Hades,” Zoë breathed. She knew the description well, but it had been centuries since they'd seen one...

Ari frowned tiredly. “Hades is a werewolf?” Her eyes widened. “Wait, am I gonna be a...?”

“A vrykolakas,” Artemis corrected, passing a hand gently over Ari's forehead. “What attacked you was a form of undead lycanthrope. And no, to both questions. You will not become a werewolf; the nectar will take care of that. And the creature was not Hades, only a monster like any other. Though I thought we had eliminated them.” Unlike other monsters, there were ways in which a vrykolakas could be prevented from returning; Zoë had thought their plague ended many centuries before.

The creatures had always set Artemis' teeth on edge; they were a younger breed of monster, a mistake, inherently flawed and almost impossible to find when they decided to remain hidden. Their existence was a more than just a nuisance; they were darker, crueler, more intelligent than most monsters. Sheer bad luck had brought this one to Ari's door. Luckily it had not killed, or the plague might have begun again. For such a small child to have led an experienced killer on such a chase...

Artemis appeared to have been following the same line of thought. “A vrykolakas grow stronger the longer it is allowed to rest; it may be that this one has been in hiding for hundreds of years. I am more than impressed, little one. Even one of my Hunters would be hard-pressed to survive such a thing. How long was it following you?”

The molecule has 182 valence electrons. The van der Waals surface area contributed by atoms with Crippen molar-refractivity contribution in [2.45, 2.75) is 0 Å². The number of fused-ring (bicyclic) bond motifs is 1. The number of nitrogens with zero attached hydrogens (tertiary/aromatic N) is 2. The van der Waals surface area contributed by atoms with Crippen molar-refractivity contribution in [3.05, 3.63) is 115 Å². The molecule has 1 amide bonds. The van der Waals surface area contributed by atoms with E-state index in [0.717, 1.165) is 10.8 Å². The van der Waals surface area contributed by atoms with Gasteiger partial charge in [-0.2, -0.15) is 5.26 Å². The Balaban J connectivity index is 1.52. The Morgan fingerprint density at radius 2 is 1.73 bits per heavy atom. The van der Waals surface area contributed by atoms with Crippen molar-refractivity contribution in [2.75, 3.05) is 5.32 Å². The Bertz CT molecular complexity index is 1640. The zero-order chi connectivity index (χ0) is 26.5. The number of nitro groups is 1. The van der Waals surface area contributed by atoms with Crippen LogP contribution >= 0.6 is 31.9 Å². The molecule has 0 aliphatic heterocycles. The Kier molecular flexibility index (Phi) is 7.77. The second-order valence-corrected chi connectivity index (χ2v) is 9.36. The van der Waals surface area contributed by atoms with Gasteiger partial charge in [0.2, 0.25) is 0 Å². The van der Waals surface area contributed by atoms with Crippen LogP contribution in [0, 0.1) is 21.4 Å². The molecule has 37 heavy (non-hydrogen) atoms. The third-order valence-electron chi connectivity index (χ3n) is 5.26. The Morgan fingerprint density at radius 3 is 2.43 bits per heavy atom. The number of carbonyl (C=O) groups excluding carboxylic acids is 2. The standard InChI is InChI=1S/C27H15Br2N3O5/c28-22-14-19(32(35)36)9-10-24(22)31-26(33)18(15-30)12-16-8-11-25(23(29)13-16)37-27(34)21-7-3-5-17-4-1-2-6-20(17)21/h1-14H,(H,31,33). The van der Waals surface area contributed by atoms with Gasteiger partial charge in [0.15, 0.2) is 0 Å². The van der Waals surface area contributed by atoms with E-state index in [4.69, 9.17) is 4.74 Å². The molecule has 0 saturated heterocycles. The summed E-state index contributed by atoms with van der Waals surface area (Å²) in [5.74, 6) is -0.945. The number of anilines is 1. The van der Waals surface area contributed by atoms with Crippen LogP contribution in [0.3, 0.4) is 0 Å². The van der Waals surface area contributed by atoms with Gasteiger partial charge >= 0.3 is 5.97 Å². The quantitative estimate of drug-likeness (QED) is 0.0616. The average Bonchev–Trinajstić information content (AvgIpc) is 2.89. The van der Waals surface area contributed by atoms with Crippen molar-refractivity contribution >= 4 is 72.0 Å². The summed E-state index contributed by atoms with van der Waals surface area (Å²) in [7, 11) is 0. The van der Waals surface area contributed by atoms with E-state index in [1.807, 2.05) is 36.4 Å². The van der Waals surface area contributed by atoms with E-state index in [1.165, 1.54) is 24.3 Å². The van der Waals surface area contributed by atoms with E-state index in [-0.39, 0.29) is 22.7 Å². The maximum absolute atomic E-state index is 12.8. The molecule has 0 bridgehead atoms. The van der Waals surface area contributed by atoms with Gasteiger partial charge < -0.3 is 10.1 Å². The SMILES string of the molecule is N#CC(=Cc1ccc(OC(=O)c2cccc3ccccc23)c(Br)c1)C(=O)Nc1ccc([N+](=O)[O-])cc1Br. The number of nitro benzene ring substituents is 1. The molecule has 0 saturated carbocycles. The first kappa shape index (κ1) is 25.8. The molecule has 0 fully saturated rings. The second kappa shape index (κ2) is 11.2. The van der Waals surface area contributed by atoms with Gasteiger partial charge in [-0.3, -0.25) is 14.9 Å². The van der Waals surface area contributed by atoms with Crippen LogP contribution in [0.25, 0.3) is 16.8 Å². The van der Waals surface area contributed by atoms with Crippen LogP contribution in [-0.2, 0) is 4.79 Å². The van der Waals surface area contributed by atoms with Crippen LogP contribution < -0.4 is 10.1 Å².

“Two and a half weeks,” Ari mumbled, then screamed in sudden pain. Artemis jumped; Zoë's knife was half out of it sheath before she realized they weren't being attacked.

“Your arm's set,” Diana informed her cheerfully.

“How did you escape it?” Zoë asked, shifting closer. Artemis put an arm around her waist; she was grateful for the support after a long several days. “It may help us find the beast if we know where you left it.”

Ari, eyes watering but successfully distracted from her arm, blinked in surprise. “It turned into dust,” she said.

All three of them stared at her.